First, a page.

JMC Professor Examines PR Angle of Kaepernick Protests

Social media, news networks and sports fans were abuzz after NFL player Colin Kaepernick decided to take a knee during the National Anthem in protest of police brutality and social injustice. What role did public relations play in all of this?  

Cheryl Ann Lambert, Ph.D., an assistant professor in Kent State’s School of Journalism and Mass Communication (JMC), focused on the public relations angle of Kaepernick’s protest while presenting the research paper titled, "Kap takes a knee: A media frame analysis of Colin Kaepernick's anthem protest" at the International Public Relations Research Conference. Danielle Sarver Coombs, Ph.D., associate dean in the College of Communication and Information was the lead author on the research paper, Lambert was the second author. Two doctoral students, David Cassilo and Zachary Humphries, also assisted and are the third and fourth authors, respectively.

“The media framed Kap as a troublemaker, and they framed the protest as a disruption of the natural order,” Lambert said. “This is huge when it comes to something like a team environment. It’s really hard to get past anything when you’re viewed as a troublemaker and disrupting things. It’s hard for people to hear what you’re trying to say.”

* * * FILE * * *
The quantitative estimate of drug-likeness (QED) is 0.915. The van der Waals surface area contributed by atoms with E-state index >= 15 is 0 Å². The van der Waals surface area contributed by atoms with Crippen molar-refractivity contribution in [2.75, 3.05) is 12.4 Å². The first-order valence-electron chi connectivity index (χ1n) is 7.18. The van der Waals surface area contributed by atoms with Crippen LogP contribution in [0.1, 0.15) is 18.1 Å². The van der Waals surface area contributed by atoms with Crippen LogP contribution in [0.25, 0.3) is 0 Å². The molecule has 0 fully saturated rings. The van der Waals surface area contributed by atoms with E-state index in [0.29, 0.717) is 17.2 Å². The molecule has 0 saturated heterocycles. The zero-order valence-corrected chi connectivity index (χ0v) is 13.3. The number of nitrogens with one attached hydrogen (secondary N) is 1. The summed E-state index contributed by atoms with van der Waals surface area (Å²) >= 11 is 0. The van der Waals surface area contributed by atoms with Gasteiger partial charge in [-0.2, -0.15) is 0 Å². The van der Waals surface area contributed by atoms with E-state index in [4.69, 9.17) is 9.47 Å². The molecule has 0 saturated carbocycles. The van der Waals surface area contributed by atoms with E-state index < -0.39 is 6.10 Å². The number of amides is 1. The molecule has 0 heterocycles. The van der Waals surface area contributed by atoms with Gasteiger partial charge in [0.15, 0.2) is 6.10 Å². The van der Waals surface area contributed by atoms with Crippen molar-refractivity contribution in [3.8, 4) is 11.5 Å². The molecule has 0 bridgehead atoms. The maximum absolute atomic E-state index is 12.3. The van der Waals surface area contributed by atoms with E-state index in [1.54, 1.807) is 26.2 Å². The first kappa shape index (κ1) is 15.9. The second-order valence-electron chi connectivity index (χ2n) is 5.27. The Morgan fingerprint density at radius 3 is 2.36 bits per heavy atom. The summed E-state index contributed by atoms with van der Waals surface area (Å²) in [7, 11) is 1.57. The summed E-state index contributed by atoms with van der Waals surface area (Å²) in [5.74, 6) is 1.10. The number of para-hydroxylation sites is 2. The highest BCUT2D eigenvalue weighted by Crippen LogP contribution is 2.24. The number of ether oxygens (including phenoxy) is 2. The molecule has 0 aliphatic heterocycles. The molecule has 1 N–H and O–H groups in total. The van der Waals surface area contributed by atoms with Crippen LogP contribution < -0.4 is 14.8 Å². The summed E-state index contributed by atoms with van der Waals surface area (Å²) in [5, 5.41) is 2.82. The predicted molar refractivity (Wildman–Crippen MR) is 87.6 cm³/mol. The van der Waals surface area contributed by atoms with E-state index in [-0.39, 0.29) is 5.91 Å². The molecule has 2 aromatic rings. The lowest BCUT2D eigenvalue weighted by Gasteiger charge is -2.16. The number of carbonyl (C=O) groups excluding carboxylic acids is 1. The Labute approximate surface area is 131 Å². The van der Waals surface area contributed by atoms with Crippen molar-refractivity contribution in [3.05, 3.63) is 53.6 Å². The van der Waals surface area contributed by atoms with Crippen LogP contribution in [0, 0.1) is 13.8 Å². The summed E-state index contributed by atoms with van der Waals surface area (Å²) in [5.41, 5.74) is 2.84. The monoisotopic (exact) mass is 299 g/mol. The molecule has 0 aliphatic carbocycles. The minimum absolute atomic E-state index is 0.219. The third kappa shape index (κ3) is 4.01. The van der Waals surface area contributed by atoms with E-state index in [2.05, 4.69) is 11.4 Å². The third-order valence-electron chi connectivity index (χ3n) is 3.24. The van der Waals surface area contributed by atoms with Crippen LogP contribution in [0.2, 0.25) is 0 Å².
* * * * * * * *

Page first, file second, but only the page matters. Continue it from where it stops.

When media outlets presented Kaepernick's protest in a negative way, Lambert said, it was presented as though he didn’t know what it meant to be a patriot or a citizen, or that he didn’t know any better.

However, when it was presented in a positive way, the media framed Kaepernick as an athlete and activist, citing historical examples such as Muhammad Ali.

Lambert said it’s important to note that Kaepernick adjusted his initial approach to the protest. He began the protest taking a seat, and after getting feedback, decided that taking a knee would better convey his message.

Throughout Kaepernick's protest, he also held press conferences, built a coalition of sports activists, started a nonprofit and donated the money generated from the sale of his jerseys to low-income groups.

“It’s quite fascinating to note at the outset of this, he engaged in some very smart and very savvy public relations strategies.”

Lambert said the research team members are now moving forward toward seeking publication and see an opportunity for more in-depth research examining Kaepernick as an employee of the NFL and someone engaged in public relations tactics. 

POSTED: Tuesday, March 28, 2017 - 10:55am
UPDATED: Tuesday, March 28, 2017 - 10:57am
Keri Richmond, '17